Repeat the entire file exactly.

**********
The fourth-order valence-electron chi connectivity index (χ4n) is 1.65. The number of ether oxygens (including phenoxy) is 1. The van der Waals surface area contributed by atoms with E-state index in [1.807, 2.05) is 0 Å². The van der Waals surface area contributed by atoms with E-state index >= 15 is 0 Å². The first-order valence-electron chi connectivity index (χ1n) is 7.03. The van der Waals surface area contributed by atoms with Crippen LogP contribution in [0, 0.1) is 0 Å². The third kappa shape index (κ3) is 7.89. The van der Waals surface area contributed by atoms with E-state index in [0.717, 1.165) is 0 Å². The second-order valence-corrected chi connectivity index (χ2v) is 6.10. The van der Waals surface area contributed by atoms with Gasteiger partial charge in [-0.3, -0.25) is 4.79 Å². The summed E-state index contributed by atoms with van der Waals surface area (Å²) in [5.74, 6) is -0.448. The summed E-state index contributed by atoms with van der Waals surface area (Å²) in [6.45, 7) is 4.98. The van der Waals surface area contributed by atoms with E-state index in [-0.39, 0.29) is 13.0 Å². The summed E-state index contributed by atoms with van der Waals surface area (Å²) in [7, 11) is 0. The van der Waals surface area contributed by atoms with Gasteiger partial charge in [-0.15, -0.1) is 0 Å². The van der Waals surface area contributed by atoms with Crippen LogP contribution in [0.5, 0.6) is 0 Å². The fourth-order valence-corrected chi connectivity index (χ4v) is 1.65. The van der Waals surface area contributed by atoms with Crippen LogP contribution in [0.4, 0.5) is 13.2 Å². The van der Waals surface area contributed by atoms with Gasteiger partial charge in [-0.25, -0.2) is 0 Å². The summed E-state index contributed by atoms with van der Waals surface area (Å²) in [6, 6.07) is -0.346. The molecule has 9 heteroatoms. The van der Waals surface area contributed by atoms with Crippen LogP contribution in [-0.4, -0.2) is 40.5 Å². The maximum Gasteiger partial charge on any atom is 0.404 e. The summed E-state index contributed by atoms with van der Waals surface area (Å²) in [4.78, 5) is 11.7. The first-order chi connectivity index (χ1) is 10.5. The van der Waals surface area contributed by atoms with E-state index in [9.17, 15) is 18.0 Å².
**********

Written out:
The fourth-order valence-electron chi connectivity index (χ4n) is 1.65. The number of ether oxygens (including phenoxy) is 1. The van der Waals surface area contributed by atoms with E-state index in [1.807, 2.05) is 0 Å². The van der Waals surface area contributed by atoms with E-state index >= 15 is 0 Å². The first-order valence-electron chi connectivity index (χ1n) is 7.03. The van der Waals surface area contributed by atoms with Crippen LogP contribution in [0, 0.1) is 0 Å². The third kappa shape index (κ3) is 7.89. The van der Waals surface area contributed by atoms with E-state index in [0.717, 1.165) is 0 Å². The second-order valence-corrected chi connectivity index (χ2v) is 6.10. The van der Waals surface area contributed by atoms with Gasteiger partial charge in [-0.3, -0.25) is 4.79 Å². The summed E-state index contributed by atoms with van der Waals surface area (Å²) in [5.74, 6) is -0.448. The summed E-state index contributed by atoms with van der Waals surface area (Å²) in [6.45, 7) is 4.98. The van der Waals surface area contributed by atoms with E-state index in [-0.39, 0.29) is 13.0 Å². The summed E-state index contributed by atoms with van der Waals surface area (Å²) in [7, 11) is 0. The van der Waals surface area contributed by atoms with Gasteiger partial charge in [-0.15, -0.1) is 0 Å². The van der Waals surface area contributed by atoms with Crippen LogP contribution in [0.5, 0.6) is 0 Å². The fourth-order valence-corrected chi connectivity index (χ4v) is 1.65. The van der Waals surface area contributed by atoms with Crippen LogP contribution in [0.4, 0.5) is 13.2 Å². The van der Waals surface area contributed by atoms with Gasteiger partial charge in [-0.25, -0.2) is 0 Å². The summed E-state index contributed by atoms with van der Waals surface area (Å²) in [6, 6.07) is -0.346. The molecule has 9 heteroatoms. The van der Waals surface area contributed by atoms with Crippen LogP contribution in [-0.4, -0.2) is 40.5 Å². The maximum Gasteiger partial charge on any atom is 0.404 e. The summed E-state index contributed by atoms with van der Waals surface area (Å²) in [4.78, 5) is 11.7. The first-order chi connectivity index (χ1) is 10.5. The van der Waals surface area contributed by atoms with E-state index in [9.17, 15) is 18.0 Å².